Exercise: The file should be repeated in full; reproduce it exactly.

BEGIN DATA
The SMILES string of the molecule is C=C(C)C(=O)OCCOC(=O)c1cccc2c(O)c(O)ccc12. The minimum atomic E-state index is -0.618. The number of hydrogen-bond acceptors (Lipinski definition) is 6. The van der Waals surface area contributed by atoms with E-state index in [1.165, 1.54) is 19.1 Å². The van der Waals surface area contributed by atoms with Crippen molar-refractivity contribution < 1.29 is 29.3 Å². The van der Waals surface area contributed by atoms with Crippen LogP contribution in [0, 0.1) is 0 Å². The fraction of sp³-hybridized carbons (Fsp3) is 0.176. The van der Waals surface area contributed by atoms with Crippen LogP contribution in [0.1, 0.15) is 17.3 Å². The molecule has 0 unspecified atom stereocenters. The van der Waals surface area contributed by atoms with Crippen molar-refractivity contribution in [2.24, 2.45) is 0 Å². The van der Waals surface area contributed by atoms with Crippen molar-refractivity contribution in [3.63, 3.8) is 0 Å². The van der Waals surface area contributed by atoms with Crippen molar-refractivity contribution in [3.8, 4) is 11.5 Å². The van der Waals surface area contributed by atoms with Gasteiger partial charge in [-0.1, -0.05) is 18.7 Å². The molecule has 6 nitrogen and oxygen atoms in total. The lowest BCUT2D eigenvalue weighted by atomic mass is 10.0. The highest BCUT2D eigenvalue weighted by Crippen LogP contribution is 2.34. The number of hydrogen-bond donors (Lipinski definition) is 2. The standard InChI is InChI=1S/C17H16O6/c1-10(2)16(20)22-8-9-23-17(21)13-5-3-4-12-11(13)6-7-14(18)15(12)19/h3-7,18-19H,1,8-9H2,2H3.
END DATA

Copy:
The SMILES string of the molecule is C=C(C)C(=O)OCCOC(=O)c1cccc2c(O)c(O)ccc12. The minimum atomic E-state index is -0.618. The number of hydrogen-bond acceptors (Lipinski definition) is 6. The van der Waals surface area contributed by atoms with E-state index in [1.165, 1.54) is 19.1 Å². The van der Waals surface area contributed by atoms with Crippen molar-refractivity contribution < 1.29 is 29.3 Å². The van der Waals surface area contributed by atoms with Crippen LogP contribution in [0, 0.1) is 0 Å². The fraction of sp³-hybridized carbons (Fsp3) is 0.176. The van der Waals surface area contributed by atoms with Crippen LogP contribution in [0.1, 0.15) is 17.3 Å². The molecule has 0 unspecified atom stereocenters. The van der Waals surface area contributed by atoms with Crippen molar-refractivity contribution in [2.24, 2.45) is 0 Å². The van der Waals surface area contributed by atoms with Crippen molar-refractivity contribution in [3.63, 3.8) is 0 Å². The van der Waals surface area contributed by atoms with Crippen molar-refractivity contribution in [3.8, 4) is 11.5 Å². The van der Waals surface area contributed by atoms with Gasteiger partial charge in [-0.1, -0.05) is 18.7 Å². The molecule has 6 nitrogen and oxygen atoms in total. The lowest BCUT2D eigenvalue weighted by atomic mass is 10.0. The highest BCUT2D eigenvalue weighted by Crippen LogP contribution is 2.34. The number of hydrogen-bond donors (Lipinski definition) is 2. The standard InChI is InChI=1S/C17H16O6/c1-10(2)16(20)22-8-9-23-17(21)13-5-3-4-12-11(13)6-7-14(18)15(12)19/h3-7,18-19H,1,8-9H2,2H3.